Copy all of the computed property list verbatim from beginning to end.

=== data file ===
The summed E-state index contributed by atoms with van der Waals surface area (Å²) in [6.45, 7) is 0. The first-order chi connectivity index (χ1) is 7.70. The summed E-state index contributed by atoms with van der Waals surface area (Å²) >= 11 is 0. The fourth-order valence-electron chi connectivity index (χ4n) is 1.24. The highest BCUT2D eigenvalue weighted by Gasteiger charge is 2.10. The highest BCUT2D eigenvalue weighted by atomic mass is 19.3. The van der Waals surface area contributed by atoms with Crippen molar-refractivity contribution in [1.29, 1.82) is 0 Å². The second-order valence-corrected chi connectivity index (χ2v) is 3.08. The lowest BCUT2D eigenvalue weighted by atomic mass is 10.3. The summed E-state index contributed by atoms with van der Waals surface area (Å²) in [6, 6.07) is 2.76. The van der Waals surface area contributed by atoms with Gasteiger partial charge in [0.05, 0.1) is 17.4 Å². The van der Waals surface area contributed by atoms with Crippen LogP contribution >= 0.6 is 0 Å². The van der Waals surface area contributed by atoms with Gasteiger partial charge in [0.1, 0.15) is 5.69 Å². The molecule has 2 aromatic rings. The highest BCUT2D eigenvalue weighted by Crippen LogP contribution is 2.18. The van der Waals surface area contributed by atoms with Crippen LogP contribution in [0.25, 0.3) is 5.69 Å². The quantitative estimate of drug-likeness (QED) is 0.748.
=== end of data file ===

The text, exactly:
The summed E-state index contributed by atoms with van der Waals surface area (Å²) in [6.45, 7) is 0. The first-order chi connectivity index (χ1) is 7.70. The summed E-state index contributed by atoms with van der Waals surface area (Å²) >= 11 is 0. The fourth-order valence-electron chi connectivity index (χ4n) is 1.24. The highest BCUT2D eigenvalue weighted by Gasteiger charge is 2.10. The highest BCUT2D eigenvalue weighted by atomic mass is 19.3. The van der Waals surface area contributed by atoms with Crippen molar-refractivity contribution in [1.29, 1.82) is 0 Å². The second-order valence-corrected chi connectivity index (χ2v) is 3.08. The lowest BCUT2D eigenvalue weighted by atomic mass is 10.3. The summed E-state index contributed by atoms with van der Waals surface area (Å²) in [6, 6.07) is 2.76. The van der Waals surface area contributed by atoms with Gasteiger partial charge in [0.05, 0.1) is 17.4 Å². The van der Waals surface area contributed by atoms with Crippen LogP contribution >= 0.6 is 0 Å². The van der Waals surface area contributed by atoms with Gasteiger partial charge in [0.1, 0.15) is 5.69 Å². The molecule has 2 aromatic rings. The highest BCUT2D eigenvalue weighted by Crippen LogP contribution is 2.18. The van der Waals surface area contributed by atoms with Crippen LogP contribution in [0.25, 0.3) is 5.69 Å². The quantitative estimate of drug-likeness (QED) is 0.748.